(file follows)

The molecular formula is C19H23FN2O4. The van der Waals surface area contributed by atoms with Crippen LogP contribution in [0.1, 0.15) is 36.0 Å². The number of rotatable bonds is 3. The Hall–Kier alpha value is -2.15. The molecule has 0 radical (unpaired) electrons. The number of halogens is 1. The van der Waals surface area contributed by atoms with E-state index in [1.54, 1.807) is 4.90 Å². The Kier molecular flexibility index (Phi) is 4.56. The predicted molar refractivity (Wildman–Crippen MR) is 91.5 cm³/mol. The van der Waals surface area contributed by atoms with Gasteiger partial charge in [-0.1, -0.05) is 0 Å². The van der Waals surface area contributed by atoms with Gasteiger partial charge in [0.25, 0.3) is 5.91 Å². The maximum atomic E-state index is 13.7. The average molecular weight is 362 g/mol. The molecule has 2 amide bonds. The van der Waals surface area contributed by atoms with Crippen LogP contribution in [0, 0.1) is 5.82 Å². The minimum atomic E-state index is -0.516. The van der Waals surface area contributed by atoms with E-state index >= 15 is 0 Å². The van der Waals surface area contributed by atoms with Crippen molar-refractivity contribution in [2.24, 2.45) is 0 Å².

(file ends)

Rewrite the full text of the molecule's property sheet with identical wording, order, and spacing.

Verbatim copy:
The molecular formula is C19H23FN2O4. The van der Waals surface area contributed by atoms with Crippen LogP contribution in [0.1, 0.15) is 36.0 Å². The number of rotatable bonds is 3. The Hall–Kier alpha value is -2.15. The molecule has 0 radical (unpaired) electrons. The number of halogens is 1. The van der Waals surface area contributed by atoms with E-state index in [1.54, 1.807) is 4.90 Å². The Kier molecular flexibility index (Phi) is 4.56. The predicted molar refractivity (Wildman–Crippen MR) is 91.5 cm³/mol. The van der Waals surface area contributed by atoms with Gasteiger partial charge in [-0.1, -0.05) is 0 Å². The van der Waals surface area contributed by atoms with Gasteiger partial charge in [0.25, 0.3) is 5.91 Å². The maximum atomic E-state index is 13.7. The average molecular weight is 362 g/mol. The molecule has 2 amide bonds. The van der Waals surface area contributed by atoms with Crippen LogP contribution in [0, 0.1) is 5.82 Å². The minimum atomic E-state index is -0.516. The van der Waals surface area contributed by atoms with E-state index >= 15 is 0 Å². The van der Waals surface area contributed by atoms with Crippen molar-refractivity contribution in [2.24, 2.45) is 0 Å².